In a typically English setting, the grounds of a mock-Tudor country mansion, thousands of pilgrims are celebrating what organisers say is the biggest Hindu festival outside India.
More than 60,000 people were expected to attend the two-day Janmashtami festival on Sunday and Monday at the Bhaktivedanta Manor temple outside suburban Watford, northwest of London.
AdvertisementThe rolling fields backdrop of Letchmore Heath suggests an English country fete, as does the bunting and muddy grass, but the flavour is unmistakably Indian.
Dancing, dramas, devotional songs and inspirational talks from swami teachers filled the tents as outside, mothers in bright saris sipped coconut juice and children had their faces painted blue like Lord Krishna.
The smell of cattle and spicy food filled the air as thousands soaked up the party mood.
"Janmashtami is a coming together of a great big family," said former temple president Gauri Das.
"People wouldn't miss this for anything. There's just such a spirit that captures everybody," the 49-year-old temple senior told AFP.
"There's a tremendous atmosphere of devotion and goodwill. It's a cultural extravaganza.
"The magic of this place is that it's the Hertfordshire countryside," he added.
"You couldn't turn it into an architectural piece of India. But at the heart of it are the ethics, ideals and devotion of Hindu culture. It's become an iconic symbol of the British Hindu identity."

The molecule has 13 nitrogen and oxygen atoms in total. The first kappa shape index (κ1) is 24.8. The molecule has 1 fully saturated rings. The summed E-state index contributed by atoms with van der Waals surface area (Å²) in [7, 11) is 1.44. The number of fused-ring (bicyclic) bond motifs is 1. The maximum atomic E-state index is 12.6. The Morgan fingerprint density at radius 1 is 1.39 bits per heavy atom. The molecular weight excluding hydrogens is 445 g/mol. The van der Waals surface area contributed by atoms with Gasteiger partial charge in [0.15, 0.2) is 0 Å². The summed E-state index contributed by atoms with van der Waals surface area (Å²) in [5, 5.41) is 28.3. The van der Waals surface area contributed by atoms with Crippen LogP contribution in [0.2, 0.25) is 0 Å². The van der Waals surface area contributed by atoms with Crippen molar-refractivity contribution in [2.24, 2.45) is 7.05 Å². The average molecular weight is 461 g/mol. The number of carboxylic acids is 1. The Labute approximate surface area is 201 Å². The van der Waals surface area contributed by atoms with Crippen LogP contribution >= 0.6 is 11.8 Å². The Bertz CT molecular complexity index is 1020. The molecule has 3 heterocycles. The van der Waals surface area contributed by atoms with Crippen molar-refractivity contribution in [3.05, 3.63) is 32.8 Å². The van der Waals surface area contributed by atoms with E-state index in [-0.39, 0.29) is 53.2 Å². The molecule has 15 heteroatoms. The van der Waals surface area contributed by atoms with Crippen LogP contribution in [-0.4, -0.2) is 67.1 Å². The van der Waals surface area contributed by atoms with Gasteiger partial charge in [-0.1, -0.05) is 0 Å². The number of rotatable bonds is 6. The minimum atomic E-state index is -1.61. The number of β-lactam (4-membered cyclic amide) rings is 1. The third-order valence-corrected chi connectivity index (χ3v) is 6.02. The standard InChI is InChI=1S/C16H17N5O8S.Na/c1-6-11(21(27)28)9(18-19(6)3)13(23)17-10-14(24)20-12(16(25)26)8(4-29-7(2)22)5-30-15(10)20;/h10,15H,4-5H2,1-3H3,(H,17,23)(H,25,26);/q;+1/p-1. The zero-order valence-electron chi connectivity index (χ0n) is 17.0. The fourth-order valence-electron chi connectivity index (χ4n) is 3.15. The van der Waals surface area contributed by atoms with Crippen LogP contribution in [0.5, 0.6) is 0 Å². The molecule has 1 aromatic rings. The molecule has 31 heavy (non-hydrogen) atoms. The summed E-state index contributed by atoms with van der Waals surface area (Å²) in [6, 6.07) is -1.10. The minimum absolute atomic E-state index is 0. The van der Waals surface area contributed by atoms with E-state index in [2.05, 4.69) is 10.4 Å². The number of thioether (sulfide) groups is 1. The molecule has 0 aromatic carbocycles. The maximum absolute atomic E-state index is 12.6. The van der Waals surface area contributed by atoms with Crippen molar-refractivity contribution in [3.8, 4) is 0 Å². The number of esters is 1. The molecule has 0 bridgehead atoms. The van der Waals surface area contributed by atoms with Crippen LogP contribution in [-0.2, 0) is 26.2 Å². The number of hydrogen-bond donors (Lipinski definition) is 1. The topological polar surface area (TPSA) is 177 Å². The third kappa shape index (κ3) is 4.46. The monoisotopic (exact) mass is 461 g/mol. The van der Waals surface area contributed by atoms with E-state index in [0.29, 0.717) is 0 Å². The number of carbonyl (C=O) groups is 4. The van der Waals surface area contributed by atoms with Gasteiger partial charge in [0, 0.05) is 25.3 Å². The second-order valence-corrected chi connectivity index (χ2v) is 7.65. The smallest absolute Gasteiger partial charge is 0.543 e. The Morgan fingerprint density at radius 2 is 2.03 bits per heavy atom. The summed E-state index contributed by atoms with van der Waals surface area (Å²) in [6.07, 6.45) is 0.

The 1880s manor was bought for the International Society for Krishna Consciousness in 1973 by Beatles guitarist George Harrison, a devotee.
As ducks waddled from the ornamental lake, pilgrims queued on the clipped lawns beneath the oak and willow trees, bearing flowers and fruit to decorate the shrine of Krishna.
Inside, devotees enjoyed their fleeting moment passing the shrine as chanting and drumming echoes around the room.
The manor is also a dairy farm and pilgrims could feed the 46 cows, which are fond of carrots and jaggery sweets.
The temple is behind the production of "Ahimsa" (non-violent) milk, from cattle that are not slaughtered when their milking years are over.
Indian, London and regional English accents can be heard wandering between the bookstalls and children's play areas.
Avi Singh, 26, a warehouse operative from Lucknow in northern India, who moved to England six months ago, was impressed by the free festival.
"It's nice, everything is gorgeous. It's like we are in India, apart from the weather!" he told AFP.
Non-Hindus were also among the thousands wandering between the food stalls, exhibitions and entertainment.
"We were intrigued and wanted to experience something different," said Hayley Crompton, 26, a costume maker from Nottinghamshire in central England.
"It's a really beautiful atmosphere, really happy. It's like an English summer party -- only with much better food," she said, after finishing off some potato curry.
According to the last published census in 2001, there were 558,000 Hindus in Britain, one percent of the population. Therefore, roughly a tenth were expected to visit the festival.
One play, India Joe and the Temple of Krishna, told the story of a London-accented Hindu youth, telling his Indian-accented father of how the savings of his generation had been blown away in the recession and how he was determined to make the best of his life by facing it fully armed with his faith.
"These are contemporary British Hindu kids who are reinterpreting their ancient traditions into the most modern setting," Das said.
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